Abstract 2884: Circumferential Pulmonary Vein Ablation versus Antiarrhythmic Drug Therapy for Paroxysmal Atrial Fibrillation. A Long-term Randomized Trial (APAF-study)
Background: Circumferential pulmonary vein ablation (CPVA) has been safely and effectively applied for curing paroxysmal atrial fibrillation (AF); however, its safety and efficacy, as compared with that of antiarrhythmic drug therapy (ADT), have never been formally assessed in a randomized controlled fashion.
Methods: One hundred ninety-eight patients (age, 56±10 years) with paroxysmal AF (duration, 6±5 years, mean AF paroxysms 3.4/month), were randomized to CPVA or to ADT with flecainide, sotalol or amiodarone. Ablation was randomly performed with the use of a standard or an irrigated tip catheter and with the guidance of CARTO or NavX non fluoroscopic 3D systems. Cardiac rhythm was assessed with daily transtelephonic transmissions over a 12 month follow-up. Crossovers were permitted after 3 months.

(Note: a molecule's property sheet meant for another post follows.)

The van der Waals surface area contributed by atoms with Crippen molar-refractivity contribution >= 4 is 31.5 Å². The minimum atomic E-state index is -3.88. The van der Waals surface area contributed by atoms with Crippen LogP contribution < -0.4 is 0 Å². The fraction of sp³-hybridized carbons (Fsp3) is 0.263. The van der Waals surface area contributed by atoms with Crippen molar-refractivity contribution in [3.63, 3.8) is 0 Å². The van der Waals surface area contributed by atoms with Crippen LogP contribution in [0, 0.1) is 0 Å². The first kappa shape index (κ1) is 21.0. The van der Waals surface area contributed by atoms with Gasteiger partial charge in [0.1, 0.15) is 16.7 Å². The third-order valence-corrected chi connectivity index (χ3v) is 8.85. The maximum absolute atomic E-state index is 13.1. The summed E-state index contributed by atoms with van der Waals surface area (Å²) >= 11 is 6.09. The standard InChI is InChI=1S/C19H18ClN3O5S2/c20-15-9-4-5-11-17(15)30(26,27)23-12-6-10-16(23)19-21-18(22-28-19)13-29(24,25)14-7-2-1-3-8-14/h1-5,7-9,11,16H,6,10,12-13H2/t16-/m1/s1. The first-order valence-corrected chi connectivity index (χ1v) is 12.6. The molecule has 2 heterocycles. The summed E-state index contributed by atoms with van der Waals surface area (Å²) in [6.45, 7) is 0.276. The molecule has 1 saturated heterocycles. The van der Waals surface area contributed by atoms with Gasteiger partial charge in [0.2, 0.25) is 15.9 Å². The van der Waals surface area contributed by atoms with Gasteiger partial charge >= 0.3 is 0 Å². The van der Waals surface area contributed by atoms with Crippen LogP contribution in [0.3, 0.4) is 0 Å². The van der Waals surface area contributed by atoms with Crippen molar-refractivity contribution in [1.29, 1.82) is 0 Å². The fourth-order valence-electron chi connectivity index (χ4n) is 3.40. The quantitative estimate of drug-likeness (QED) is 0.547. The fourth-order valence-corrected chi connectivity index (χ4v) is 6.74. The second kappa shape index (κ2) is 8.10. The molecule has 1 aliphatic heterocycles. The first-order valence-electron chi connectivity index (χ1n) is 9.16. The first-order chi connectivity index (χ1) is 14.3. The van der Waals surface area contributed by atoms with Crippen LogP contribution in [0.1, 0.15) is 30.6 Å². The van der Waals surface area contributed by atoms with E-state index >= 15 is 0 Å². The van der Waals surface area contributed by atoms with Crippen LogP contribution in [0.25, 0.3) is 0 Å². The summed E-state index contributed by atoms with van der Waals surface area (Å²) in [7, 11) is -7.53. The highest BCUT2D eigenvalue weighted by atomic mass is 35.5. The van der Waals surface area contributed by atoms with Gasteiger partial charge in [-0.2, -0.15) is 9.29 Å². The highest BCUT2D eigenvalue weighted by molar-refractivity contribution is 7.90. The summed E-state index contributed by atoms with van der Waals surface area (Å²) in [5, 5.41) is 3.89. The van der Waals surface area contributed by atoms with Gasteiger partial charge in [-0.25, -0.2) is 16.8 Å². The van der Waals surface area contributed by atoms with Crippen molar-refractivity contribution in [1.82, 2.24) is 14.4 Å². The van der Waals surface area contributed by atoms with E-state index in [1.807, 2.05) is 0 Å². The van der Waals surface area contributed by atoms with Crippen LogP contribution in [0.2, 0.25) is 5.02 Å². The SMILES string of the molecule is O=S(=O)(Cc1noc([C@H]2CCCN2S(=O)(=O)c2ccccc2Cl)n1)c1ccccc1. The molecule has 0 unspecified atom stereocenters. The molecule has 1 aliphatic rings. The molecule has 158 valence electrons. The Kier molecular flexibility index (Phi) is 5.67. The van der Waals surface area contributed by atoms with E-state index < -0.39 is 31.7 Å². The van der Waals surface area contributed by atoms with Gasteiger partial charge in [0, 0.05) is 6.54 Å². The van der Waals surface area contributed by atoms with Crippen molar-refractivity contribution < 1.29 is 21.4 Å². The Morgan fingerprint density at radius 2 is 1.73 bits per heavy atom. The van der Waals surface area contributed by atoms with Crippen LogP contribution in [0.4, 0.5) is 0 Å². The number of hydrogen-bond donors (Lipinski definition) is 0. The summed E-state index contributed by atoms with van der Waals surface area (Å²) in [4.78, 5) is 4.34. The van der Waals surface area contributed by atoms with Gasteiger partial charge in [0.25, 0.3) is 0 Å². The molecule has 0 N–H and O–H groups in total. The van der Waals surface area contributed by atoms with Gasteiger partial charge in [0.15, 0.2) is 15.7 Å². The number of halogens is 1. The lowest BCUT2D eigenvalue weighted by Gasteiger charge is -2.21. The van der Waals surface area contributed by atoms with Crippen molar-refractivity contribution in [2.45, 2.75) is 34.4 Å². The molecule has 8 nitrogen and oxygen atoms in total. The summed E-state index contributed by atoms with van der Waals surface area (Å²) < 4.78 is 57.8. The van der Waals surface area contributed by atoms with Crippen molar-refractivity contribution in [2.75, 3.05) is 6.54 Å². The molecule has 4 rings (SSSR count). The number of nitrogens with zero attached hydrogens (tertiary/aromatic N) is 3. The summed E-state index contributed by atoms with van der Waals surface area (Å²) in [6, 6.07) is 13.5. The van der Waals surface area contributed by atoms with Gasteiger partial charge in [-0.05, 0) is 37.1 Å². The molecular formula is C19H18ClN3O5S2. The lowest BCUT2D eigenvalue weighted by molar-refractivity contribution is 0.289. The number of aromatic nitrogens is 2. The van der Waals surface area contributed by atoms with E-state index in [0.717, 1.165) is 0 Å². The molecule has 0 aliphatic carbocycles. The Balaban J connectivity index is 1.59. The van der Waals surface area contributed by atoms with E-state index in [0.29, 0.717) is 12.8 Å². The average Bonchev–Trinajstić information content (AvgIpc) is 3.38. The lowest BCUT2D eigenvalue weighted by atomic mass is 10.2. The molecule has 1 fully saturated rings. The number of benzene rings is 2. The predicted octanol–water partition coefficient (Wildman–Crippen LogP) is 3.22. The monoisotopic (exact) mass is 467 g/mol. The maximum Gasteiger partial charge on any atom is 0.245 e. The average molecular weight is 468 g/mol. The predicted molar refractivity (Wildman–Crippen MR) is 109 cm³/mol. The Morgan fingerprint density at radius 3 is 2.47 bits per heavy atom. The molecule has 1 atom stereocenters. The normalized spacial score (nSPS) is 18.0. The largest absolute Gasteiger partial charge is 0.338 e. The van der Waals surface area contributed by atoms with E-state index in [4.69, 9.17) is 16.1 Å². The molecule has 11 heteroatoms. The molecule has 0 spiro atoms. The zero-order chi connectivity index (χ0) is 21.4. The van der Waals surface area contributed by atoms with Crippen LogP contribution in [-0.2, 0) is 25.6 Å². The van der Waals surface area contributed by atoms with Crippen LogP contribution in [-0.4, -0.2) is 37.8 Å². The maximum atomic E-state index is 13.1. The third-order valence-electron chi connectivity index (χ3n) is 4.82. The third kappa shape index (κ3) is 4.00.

Results: At 1 year, 91% of patients in the CPVA group and 35% in the control group were free from recurrent atrial arrhythmias (P<0.001); a repeat ablation was performed in 11% of patients in the CPVA group for recurrent AF (8%) or atypical atrial flutter (3%). A lower EF, hypertensive cardiomyopathy and age independently predicted AF recurrences in the AAD group. CPVA was associated with a significant decrease in left atrial diameter (15±10%, P<0.01) and with a fewer number of cardiovascular hospitalizations (p<0.01). Ablation with an irrigated tip catheter was more effective (P=0.03) with either the CARTO or NavX system (P=0.08). One TIA and one pericardial effusion occurred in the CPVA group; side effects of ADT were reported in 23 patients.
Conclusions: Paroxysmal AF can be cured long-term in >90% of patients by means of CPVA.